“Into the Blue: Indigo Dyeing Then and Now,” a two-day workshop with Shibori Girl, will be held on Saturday and Sunday, Jan. 21-22, from 11 a.m. to 4 p.m. at the Japanese American National Museum, First and Central in Little Tokyo, as part of its Lifelong Learning series.
The color of sky and sea, indigo is a gift of nature nourished by earth and sun and rain. Indigo is among the oldest of textile dyes and has been used throughout the world. Today, most indigo dye is synthetic. Shibori Girl has worked with both natural and synthetic indigo. She has visited and worked with one of the few remaining ai-shi (indigo dyers) in Japan who uses traditional dye methods to produce contemporary works.
Day 1 will focus on vat preparation, general information and study of indigo shibori fabrics for design purposes. Afternoon will find participants at the vats test dyeing various fabrics and preparing fabrics for the following day. There will be some homework — mainly stitching as you ready some fabrics for Day 2.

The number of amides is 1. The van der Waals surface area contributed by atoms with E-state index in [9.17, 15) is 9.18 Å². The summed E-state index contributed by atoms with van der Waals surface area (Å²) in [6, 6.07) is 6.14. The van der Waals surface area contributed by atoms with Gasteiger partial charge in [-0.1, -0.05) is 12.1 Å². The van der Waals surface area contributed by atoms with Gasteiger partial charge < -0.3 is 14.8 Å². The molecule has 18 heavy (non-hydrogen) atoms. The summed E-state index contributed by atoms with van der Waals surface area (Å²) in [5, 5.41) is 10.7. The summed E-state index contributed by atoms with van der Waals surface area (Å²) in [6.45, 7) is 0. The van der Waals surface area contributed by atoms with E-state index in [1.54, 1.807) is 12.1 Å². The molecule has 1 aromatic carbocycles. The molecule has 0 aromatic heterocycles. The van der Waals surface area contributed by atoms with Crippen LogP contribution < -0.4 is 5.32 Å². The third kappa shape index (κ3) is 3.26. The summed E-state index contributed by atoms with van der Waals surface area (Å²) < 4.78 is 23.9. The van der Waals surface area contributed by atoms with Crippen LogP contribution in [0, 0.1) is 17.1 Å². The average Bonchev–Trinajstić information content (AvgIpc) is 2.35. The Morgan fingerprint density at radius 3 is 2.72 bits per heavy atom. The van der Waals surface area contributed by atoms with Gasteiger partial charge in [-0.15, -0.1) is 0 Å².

Day 2 will be a full day of dyeing, wondering and learning at the edge of the vats.
Aside from the experience, understanding and a bit of indigo practice, you will come away with a collection of indigo dyed fabrics in various solid shades, ombre dyed pieces, shibori and invented randomly patterned fabric.
You will have the use of three different vats and a variety of fabric types, including cottons, silks, hemp, bamboo, and linen-some new and some vintage. You will also dye some trims and ribbons … and of course some moons.
Cost: $70 per day for members; $90 per day for non-members, with an additional $45 materials fee (cash only) to be collected at the beginning of class. RSVP early, 20 students max.
For more information about Shibori Girl or to see some of her work, go to www.shiborigirlstudios.com.